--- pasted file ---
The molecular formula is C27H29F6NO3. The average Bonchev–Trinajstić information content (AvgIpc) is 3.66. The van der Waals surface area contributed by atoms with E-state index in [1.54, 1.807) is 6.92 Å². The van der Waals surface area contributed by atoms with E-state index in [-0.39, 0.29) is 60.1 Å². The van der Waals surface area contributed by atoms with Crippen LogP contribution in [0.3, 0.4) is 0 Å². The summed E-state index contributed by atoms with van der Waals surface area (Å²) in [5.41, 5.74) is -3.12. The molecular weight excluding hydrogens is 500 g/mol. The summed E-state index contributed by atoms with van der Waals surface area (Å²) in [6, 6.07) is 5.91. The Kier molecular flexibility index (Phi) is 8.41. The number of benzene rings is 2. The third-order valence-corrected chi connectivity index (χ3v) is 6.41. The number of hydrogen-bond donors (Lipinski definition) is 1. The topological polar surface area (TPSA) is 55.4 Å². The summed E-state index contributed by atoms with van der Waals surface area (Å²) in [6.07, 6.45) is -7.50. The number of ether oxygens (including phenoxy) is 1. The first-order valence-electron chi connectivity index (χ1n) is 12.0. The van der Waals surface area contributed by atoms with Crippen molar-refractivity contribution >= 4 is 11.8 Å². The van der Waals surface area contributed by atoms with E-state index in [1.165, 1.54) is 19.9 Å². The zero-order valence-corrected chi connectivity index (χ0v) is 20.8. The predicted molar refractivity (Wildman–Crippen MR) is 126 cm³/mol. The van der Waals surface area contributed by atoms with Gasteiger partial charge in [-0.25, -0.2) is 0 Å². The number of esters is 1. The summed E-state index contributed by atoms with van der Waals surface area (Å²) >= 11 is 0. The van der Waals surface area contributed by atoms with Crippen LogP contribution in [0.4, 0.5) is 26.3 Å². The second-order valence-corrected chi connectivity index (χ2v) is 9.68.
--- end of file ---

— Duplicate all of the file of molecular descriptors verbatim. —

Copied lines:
The molecular formula is C27H29F6NO3. The average Bonchev–Trinajstić information content (AvgIpc) is 3.66. The van der Waals surface area contributed by atoms with E-state index in [1.54, 1.807) is 6.92 Å². The van der Waals surface area contributed by atoms with E-state index in [-0.39, 0.29) is 60.1 Å². The van der Waals surface area contributed by atoms with Crippen LogP contribution in [0.3, 0.4) is 0 Å². The summed E-state index contributed by atoms with van der Waals surface area (Å²) in [5.41, 5.74) is -3.12. The molecular weight excluding hydrogens is 500 g/mol. The summed E-state index contributed by atoms with van der Waals surface area (Å²) in [6, 6.07) is 5.91. The Kier molecular flexibility index (Phi) is 8.41. The number of benzene rings is 2. The third-order valence-corrected chi connectivity index (χ3v) is 6.41. The number of hydrogen-bond donors (Lipinski definition) is 1. The topological polar surface area (TPSA) is 55.4 Å². The summed E-state index contributed by atoms with van der Waals surface area (Å²) in [6.07, 6.45) is -7.50. The number of ether oxygens (including phenoxy) is 1. The first-order valence-electron chi connectivity index (χ1n) is 12.0. The van der Waals surface area contributed by atoms with Crippen molar-refractivity contribution >= 4 is 11.8 Å². The van der Waals surface area contributed by atoms with E-state index in [1.165, 1.54) is 19.9 Å². The zero-order valence-corrected chi connectivity index (χ0v) is 20.8. The predicted molar refractivity (Wildman–Crippen MR) is 126 cm³/mol. The van der Waals surface area contributed by atoms with Gasteiger partial charge in [-0.25, -0.2) is 0 Å². The number of esters is 1. The summed E-state index contributed by atoms with van der Waals surface area (Å²) >= 11 is 0. The van der Waals surface area contributed by atoms with Crippen LogP contribution in [0.4, 0.5) is 26.3 Å². The second-order valence-corrected chi connectivity index (χ2v) is 9.68.